A Canadian study has found that pregnant women drivers are three times more likely to be involved in a serious crash where they end up in the emergency department. Suggested reasons: nausea, fatigue, insomnia, distraction.
Current Australian antenatal guidelines do not specifically address driving or road traffic accidents.
According to an article on Organic Gender, it is concluded that “pregnant women should not stop driving as a result, but that doctors should emphasise the need to drive carefully”.
- Are the Canadian results translatable worldwide? Surely it’s harder to drive in Canada, trying to avoid all the moose/ beavers/ crazy Canucks fans…
- “Pregnant women should not stop driving as a result”. Rubbish. I say more restrictions for pregnant women are needed (at the moment we only have soft-cheese-sushi-cold-cuts-listeria-booze-foetal-alcohol-syndrome-hot-tubs-hypotension-dehydration-spina-bifida-sex-in-hot-tubs-infection-contact-sports-trauma-scuba-hyperbaric-bubbles-death-everything-is-dangerous). Pregnant women are clearly a danger to themselves and should be shackled for the duration of their pregnancy. Preferably by Christian Grey. Even more preferably with a chocolate fondue within licking distance.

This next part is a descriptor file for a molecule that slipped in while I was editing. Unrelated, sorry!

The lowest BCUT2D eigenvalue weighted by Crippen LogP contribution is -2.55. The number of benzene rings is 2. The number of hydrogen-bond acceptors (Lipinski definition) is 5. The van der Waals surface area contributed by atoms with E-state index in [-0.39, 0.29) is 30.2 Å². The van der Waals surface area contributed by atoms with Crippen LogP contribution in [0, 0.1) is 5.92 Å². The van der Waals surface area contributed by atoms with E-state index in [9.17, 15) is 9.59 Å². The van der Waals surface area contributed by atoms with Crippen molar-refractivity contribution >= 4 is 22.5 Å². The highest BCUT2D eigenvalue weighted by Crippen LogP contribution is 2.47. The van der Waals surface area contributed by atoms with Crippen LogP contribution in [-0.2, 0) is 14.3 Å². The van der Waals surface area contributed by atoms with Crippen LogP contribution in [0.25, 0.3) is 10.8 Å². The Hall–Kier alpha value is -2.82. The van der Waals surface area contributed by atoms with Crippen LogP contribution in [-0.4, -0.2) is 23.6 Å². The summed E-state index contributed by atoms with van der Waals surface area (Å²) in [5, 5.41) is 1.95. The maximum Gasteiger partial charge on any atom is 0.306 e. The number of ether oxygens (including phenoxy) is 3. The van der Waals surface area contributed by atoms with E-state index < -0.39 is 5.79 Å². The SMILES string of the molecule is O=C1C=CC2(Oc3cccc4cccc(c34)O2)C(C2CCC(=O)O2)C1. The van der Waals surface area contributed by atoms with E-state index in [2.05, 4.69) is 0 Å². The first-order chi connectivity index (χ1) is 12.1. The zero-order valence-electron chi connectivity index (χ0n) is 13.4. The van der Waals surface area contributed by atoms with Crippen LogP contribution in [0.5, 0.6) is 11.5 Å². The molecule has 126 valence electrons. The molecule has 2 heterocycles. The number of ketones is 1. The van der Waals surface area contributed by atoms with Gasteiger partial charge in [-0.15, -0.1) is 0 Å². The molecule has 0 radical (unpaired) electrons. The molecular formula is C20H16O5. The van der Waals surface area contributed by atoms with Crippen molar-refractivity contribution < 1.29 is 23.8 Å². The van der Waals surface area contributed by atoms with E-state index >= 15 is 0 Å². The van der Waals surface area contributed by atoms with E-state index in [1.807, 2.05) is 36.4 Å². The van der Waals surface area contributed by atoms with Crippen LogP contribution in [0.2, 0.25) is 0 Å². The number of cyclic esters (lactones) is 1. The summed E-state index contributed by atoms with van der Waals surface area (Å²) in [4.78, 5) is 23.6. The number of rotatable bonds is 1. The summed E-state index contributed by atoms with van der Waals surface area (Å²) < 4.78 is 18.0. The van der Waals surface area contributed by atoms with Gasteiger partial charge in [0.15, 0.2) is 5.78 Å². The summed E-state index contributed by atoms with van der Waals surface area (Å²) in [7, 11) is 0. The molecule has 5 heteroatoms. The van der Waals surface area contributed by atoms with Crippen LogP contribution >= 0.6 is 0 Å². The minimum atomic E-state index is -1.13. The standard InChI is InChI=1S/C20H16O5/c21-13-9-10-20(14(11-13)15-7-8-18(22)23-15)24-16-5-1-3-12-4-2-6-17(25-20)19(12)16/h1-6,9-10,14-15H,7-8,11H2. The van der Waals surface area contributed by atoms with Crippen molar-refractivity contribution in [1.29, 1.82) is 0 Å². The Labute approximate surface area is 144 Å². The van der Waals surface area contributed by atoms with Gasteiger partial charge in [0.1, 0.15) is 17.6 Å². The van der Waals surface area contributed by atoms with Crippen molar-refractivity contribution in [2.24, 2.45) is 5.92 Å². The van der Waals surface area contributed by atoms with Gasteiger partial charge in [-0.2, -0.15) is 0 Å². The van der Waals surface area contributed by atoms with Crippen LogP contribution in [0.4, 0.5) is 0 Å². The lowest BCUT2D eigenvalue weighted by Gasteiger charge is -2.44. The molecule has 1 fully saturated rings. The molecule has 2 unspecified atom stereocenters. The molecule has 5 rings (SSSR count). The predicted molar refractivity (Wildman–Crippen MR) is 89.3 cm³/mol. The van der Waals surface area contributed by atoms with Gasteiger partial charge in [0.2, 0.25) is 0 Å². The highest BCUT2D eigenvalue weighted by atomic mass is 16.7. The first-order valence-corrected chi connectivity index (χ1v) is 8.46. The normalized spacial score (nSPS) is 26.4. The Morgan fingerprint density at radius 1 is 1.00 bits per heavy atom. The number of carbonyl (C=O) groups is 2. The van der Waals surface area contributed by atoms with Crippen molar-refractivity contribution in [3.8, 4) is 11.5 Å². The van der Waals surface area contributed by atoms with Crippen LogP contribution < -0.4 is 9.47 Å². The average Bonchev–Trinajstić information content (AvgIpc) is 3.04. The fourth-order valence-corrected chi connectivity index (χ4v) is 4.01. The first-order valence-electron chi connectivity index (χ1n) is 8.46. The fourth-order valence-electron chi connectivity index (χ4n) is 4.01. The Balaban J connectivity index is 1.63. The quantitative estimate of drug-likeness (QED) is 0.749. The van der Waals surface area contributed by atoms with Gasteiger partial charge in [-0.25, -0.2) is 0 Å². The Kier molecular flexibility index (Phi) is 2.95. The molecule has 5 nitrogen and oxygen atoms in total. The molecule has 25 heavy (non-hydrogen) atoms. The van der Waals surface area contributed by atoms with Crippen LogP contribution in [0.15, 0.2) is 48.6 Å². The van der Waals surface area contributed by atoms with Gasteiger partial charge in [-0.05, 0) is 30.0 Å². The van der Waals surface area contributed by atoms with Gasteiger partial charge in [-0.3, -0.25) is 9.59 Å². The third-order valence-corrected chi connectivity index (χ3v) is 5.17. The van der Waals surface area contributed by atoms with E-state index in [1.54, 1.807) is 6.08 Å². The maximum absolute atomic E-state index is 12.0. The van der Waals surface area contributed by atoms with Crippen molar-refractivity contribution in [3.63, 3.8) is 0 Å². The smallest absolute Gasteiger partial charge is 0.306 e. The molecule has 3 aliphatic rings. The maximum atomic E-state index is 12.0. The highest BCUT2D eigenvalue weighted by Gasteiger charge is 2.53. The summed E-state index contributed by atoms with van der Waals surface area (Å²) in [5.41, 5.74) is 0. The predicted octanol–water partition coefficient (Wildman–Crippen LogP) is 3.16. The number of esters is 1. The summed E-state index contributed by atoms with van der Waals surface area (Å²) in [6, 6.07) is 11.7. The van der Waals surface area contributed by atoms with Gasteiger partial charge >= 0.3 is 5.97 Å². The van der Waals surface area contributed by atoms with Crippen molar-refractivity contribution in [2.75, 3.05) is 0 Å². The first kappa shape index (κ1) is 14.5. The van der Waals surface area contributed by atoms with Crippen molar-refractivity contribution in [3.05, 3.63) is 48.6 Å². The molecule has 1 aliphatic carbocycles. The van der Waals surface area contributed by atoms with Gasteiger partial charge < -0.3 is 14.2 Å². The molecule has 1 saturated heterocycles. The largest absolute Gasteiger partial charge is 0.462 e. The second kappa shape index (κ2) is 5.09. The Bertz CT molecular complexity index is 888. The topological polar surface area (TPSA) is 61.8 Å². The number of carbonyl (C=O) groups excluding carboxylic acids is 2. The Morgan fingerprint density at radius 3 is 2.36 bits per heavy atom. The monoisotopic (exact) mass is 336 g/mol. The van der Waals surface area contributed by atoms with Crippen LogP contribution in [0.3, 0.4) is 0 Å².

- “Doctors should emphasise the need to drive carefully”. Really? Because I usually tell my patients to drive erratically and dangerously. You know, just for fun.
Redelmeier DA, May SC, Thiruchelvam D, Barrett JF. Pregnancy and the risk of a traffic crash. CMAJ May 12, 2014.